“Siete y media por la mañana,” the man at the Tierra Maya counter said, waving a slip of paper at me as I slid 600 pesos across the counter. The van would come for us at 7:30 AM.
I asked how long the trip would be. “Muy rapido! Siete horas, mas o menos,” he replied. Only seven hours? Splendid! I shook his hand and went to exchange Pesos for Quetzales before heading home to pack.
It was time to renew our tourist visas. 180 days flies when you're having fun. Instead of doing something perfunctory, we decided to take a little excursion to somewhere new—Lago Atitlan, Guatemala, a fabled lake in the Guatemalan highlands created when a volcano blew its top off, yet unsullied by all-inclusive hotels and MacDo's. The photos on the internet showed shimmering waters lapping gently at the base of three volcanoes. Done. We needed little more to convince us that this would be a great way to get our visas and have our minds blown.
The next morning, we awoke at 6:30 and tidied the house, locking our small pile of valuables inside the impenetrable Second Room. Tor stationed himself outside our front gate as I stuffed last-minute things into our packs: a flashlight, headphones, our wool hats. 7:30 came and went. Finally, a white Hi-Ace, it's crazily-bungeed roof rack piled high with backpacks, made its way awkwardly down our narrow street.
We crawled inside. Ten groggy faces greeted us with the un-thrilled, early-morning regard that strangers reserve for other complete strangers at the beginning of a trip. Squashed next to the far back window, I flashed back to our nightmare van ride from Palenque to Misol-Ha in January.
"Didn't we swear off vans once?" I glanced at Tor and he grimaced, remembering well the butt-numbing, character-building journey we had endured through the Chiapan mountains. Ah, well.
We sped off, stopping only once for a bathroom break. By noon, we reached the frontera, or border, at Mesilla. Overall, the crossing was simple—we handed in our exit cards and had our passports stamped on the Mexican side. Then, we piled back into the van, drove another five miles and queued up on the Guatemalan side to have our passports stamped and pay a 20 peso entry fee. Our bags were not searched and we barely spent any time in the offices. Not long after, our new van for the Guatemalan leg of the journey pulled up and the group piled in.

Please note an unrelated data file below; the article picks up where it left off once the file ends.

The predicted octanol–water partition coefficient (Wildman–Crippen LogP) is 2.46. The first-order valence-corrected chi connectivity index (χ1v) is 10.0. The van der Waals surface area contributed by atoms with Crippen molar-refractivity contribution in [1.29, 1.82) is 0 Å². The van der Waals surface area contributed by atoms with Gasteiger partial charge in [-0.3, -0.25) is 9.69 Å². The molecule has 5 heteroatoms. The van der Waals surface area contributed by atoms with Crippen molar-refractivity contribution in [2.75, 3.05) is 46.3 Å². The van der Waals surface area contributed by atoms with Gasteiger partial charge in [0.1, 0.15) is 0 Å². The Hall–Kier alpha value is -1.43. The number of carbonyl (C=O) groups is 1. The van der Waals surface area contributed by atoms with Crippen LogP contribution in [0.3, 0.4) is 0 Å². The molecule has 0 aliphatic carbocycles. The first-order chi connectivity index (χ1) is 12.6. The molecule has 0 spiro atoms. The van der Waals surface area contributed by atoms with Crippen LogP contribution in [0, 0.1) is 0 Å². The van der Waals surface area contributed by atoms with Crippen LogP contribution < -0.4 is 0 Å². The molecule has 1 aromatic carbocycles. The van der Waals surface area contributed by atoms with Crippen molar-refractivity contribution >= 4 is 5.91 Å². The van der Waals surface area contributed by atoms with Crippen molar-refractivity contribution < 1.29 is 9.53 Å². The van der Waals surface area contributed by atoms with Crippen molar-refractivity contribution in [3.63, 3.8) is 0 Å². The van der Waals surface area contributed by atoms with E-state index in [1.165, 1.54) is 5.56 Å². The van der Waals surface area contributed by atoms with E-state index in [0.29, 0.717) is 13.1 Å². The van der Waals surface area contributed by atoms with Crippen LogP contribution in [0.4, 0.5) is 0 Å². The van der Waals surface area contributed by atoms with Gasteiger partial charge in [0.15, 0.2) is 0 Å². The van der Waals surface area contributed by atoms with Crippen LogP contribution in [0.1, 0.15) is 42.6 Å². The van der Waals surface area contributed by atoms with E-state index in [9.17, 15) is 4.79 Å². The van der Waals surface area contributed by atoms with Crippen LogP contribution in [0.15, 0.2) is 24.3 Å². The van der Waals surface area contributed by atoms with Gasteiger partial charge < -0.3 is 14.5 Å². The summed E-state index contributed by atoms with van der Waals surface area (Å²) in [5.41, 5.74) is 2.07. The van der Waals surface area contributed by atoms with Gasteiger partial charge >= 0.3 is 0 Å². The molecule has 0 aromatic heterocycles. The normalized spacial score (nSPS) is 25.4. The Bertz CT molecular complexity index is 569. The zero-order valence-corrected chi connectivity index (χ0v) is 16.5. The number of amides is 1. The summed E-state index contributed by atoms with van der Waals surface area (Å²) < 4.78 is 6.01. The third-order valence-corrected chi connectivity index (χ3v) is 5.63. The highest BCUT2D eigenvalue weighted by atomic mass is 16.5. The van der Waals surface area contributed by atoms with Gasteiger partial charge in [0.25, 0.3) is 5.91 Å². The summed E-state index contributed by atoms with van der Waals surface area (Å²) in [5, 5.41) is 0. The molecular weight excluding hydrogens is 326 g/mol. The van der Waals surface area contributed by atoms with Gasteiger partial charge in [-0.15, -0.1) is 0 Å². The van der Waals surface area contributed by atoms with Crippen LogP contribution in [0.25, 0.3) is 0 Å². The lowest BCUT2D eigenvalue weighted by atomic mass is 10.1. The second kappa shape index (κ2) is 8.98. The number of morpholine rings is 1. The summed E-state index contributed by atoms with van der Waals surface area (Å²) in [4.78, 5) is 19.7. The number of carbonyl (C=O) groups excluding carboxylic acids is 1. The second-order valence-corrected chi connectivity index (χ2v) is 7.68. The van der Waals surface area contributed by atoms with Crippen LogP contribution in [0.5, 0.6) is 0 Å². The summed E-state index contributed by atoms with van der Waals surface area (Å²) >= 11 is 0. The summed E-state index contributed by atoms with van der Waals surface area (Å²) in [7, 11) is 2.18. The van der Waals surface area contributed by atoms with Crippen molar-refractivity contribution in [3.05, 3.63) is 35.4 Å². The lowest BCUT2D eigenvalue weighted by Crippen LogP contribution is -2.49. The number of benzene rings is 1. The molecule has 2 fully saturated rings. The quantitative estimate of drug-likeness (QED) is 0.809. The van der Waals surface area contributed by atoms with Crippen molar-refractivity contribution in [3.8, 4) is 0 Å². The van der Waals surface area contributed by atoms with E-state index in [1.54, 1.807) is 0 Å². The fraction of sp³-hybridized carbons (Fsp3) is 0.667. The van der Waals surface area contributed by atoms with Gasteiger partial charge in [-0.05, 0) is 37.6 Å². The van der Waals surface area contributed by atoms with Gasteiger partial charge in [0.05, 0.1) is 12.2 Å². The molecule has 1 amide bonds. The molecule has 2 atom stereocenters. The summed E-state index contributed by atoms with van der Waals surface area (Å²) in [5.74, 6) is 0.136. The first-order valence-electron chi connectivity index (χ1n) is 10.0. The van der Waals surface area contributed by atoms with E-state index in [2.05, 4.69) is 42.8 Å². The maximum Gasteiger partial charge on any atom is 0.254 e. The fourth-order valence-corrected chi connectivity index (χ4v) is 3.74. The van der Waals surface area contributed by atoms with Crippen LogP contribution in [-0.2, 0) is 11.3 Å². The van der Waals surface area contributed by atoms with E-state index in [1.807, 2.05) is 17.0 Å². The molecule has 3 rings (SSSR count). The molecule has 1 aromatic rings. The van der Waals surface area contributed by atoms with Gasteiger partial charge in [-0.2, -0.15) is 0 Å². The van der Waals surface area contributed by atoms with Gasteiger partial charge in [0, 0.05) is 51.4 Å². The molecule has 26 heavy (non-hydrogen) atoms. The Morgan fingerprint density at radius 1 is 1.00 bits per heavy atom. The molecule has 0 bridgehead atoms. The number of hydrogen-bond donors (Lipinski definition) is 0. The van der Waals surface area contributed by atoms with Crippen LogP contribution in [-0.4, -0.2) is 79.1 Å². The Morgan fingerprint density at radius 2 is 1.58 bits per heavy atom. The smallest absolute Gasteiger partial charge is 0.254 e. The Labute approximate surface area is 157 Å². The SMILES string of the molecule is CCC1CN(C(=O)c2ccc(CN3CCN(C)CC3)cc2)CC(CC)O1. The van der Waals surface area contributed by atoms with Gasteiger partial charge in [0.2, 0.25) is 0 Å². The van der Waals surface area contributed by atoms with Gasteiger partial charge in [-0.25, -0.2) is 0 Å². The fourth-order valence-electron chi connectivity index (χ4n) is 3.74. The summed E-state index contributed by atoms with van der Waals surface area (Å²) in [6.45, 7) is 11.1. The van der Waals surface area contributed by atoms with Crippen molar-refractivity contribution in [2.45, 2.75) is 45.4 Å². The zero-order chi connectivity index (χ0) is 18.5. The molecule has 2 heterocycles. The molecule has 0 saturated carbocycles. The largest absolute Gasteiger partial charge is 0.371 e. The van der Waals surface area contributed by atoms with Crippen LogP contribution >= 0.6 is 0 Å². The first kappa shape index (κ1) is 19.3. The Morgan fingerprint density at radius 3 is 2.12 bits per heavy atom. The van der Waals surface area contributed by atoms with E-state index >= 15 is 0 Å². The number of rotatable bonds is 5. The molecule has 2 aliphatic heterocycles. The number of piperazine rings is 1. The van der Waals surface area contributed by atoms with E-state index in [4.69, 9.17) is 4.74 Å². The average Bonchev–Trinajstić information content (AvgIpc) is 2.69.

The road out of Mesilla was sunny and pleasant. Tarp-roofed dwellings gave way to a ripple of small towns. Small stores and fruit vendors lined the highway. Soon, the surrounding landscape became rugged and steep, almost Alpine in nature. Houses appeared on far-off outcroppings and small flocks of cows and sheep roamed the ravines. We whizzed past flowering trees dripping with clumps of lilac and magenta petals that seemed to burst off the branches, like fruit, themselves.
We had been traveling for about an hour when the van suddenly slowed to a crawl and then came to a complete stop. Traffic was backed up, the driver explained. We would be in for a wait. Any idea how long? we collectively asked, trying not to sound whiny.
“Yo no se,” he replied with a shrug before sauntering off to one of the two tiny restaurants that faced each other across the highway.
It soon became apparent that this was no ordinary traffic jam. Word rippled through the growing highway grapevine that a derrumbe, or landslide, prohibited clear travel across a large section of the road ahead. Vehicles were passing through one at a time and the backed up traffic in both directions went on for miles. Again, we hopped out of the van and began to scope out places in the shade.